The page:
ROME — Conversion and growth in holiness are often a “painful process,” Pope Francis said Sunday, because they demand spiritual warfare.
“Conversion, changing the heart, is a process, a process that purifies us from moral encrustations,” the pope told the pilgrims gathered in Saint Peter’s Square for his weekly Angelus address. “And at times it is a painful process, because there is no path of holiness without some sacrifice and without a spiritual battle.”
“Battling for good; battling so as not to fall into temptation; doing for our part what we can, to arrive at living in the peace and joy of the Beatitudes,” the pontiff explained.
Spiritual growth does not happen by itself or merely by wishful thinking, he continued, but demands effort and constancy.
The way of living the Christian life “is not made up of dreams and beautiful aspirations, but of concrete commitments, in order to open ourselves ever more to God’s will and to love for our brothers and sisters,” he said.
“But this, even the smallest concrete commitment, cannot be made without grace,” he clarified. “Conversion is a grace we must always ask for: ‘Lord, give me the grace to improve. Give me the grace to be a good Christian.’”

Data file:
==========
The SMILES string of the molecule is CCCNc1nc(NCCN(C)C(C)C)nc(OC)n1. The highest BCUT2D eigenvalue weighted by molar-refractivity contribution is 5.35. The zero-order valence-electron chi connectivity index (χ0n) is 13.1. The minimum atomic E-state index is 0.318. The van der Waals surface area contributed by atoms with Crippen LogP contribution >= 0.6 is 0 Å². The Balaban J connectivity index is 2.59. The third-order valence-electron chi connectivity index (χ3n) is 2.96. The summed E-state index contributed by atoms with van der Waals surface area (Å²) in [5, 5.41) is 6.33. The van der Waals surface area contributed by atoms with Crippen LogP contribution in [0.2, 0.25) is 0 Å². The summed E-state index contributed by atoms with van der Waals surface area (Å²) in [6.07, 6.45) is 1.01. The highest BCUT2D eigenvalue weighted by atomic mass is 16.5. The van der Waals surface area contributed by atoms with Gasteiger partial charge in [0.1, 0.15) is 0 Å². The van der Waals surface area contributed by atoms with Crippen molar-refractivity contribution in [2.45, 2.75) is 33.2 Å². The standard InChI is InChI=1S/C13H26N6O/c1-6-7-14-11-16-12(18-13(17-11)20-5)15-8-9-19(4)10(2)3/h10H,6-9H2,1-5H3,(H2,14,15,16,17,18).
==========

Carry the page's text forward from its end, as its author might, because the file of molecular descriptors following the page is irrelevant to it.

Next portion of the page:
Spiritual warfare has been a recurring theme in Pope Francis’ seven-year pontificate.
Just last month, the told pilgrims that according to the Bible, the Christian life entails a spiritual combat against Satan.
Taking up one’s cross is “not just a matter of patiently enduring daily tribulations, but of bearing with faith and responsibility that part of toil, and that part of suffering that the struggle against evil entails,” Francis said.
“The life of Christians is always a struggle,” he added. “The Bible says that the life of Christians is a military undertaking: fighting against the evil spirit, fighting against Evil.”
In this way, the task of “taking up the cross” becomes a participation with Christ in the salvation of the world, he declared.
In the past, Francis has insisted Satan is real and not merely “a myth, a representation, a symbol, a figure of speech or an idea,” adding that falling into this mistake “would lead us to let down our guard, to grow careless and end up more vulnerable.”
“When we let down our guard, he takes advantage of it to destroy our lives, our families and our communities,” he said. “Like a roaring lion, he prowls around, looking for someone to devour,” he added, quoting from the New Testament first letter of Peter.
Acknowledging the existence of the devil is essential, the pontiff insisted, because the spiritual warfare Christians fight is not merely “a battle against the world and a worldly mentality” or a “struggle against our human weaknesses and proclivities.”
“It is also a constant struggle against the devil, the prince of evil,” he said.